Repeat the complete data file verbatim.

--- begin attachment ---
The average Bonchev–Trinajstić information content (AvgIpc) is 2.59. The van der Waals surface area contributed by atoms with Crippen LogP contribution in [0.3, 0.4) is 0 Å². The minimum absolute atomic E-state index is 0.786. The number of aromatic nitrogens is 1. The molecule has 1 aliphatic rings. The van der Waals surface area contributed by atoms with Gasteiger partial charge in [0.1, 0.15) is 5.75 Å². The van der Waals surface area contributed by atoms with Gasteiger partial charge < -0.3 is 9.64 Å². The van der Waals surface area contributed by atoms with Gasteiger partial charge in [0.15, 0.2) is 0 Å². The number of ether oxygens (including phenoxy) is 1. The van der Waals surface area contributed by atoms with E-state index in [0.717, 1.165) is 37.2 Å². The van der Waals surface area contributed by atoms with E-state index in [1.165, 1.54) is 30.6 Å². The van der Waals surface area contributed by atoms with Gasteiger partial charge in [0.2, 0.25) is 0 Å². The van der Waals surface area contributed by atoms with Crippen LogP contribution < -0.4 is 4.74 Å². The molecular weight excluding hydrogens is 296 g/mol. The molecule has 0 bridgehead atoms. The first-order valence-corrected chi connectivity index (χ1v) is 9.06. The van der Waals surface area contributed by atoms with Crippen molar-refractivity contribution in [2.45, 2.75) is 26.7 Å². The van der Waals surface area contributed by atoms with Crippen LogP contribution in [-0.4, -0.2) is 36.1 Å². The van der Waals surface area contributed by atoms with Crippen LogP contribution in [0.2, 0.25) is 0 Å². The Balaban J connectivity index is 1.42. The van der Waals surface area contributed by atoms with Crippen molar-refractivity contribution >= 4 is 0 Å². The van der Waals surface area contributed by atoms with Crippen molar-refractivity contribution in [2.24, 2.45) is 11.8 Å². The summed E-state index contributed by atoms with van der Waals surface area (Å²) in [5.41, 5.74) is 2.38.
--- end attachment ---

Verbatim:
The average Bonchev–Trinajstić information content (AvgIpc) is 2.59. The van der Waals surface area contributed by atoms with Crippen LogP contribution in [0.3, 0.4) is 0 Å². The minimum absolute atomic E-state index is 0.786. The number of aromatic nitrogens is 1. The molecule has 1 aliphatic rings. The van der Waals surface area contributed by atoms with Gasteiger partial charge in [0.1, 0.15) is 5.75 Å². The van der Waals surface area contributed by atoms with Gasteiger partial charge < -0.3 is 9.64 Å². The van der Waals surface area contributed by atoms with Gasteiger partial charge in [0.15, 0.2) is 0 Å². The number of ether oxygens (including phenoxy) is 1. The van der Waals surface area contributed by atoms with E-state index in [0.717, 1.165) is 37.2 Å². The van der Waals surface area contributed by atoms with E-state index in [1.165, 1.54) is 30.6 Å². The van der Waals surface area contributed by atoms with Gasteiger partial charge in [0.2, 0.25) is 0 Å². The van der Waals surface area contributed by atoms with Crippen LogP contribution < -0.4 is 4.74 Å². The molecular weight excluding hydrogens is 296 g/mol. The molecule has 0 bridgehead atoms. The first-order valence-corrected chi connectivity index (χ1v) is 9.06. The van der Waals surface area contributed by atoms with Crippen molar-refractivity contribution in [2.45, 2.75) is 26.7 Å². The van der Waals surface area contributed by atoms with Crippen LogP contribution in [-0.4, -0.2) is 36.1 Å². The van der Waals surface area contributed by atoms with Crippen LogP contribution in [0.2, 0.25) is 0 Å². The Balaban J connectivity index is 1.42. The van der Waals surface area contributed by atoms with Crippen molar-refractivity contribution >= 4 is 0 Å². The van der Waals surface area contributed by atoms with Crippen molar-refractivity contribution in [2.24, 2.45) is 11.8 Å². The summed E-state index contributed by atoms with van der Waals surface area (Å²) in [5.41, 5.74) is 2.38.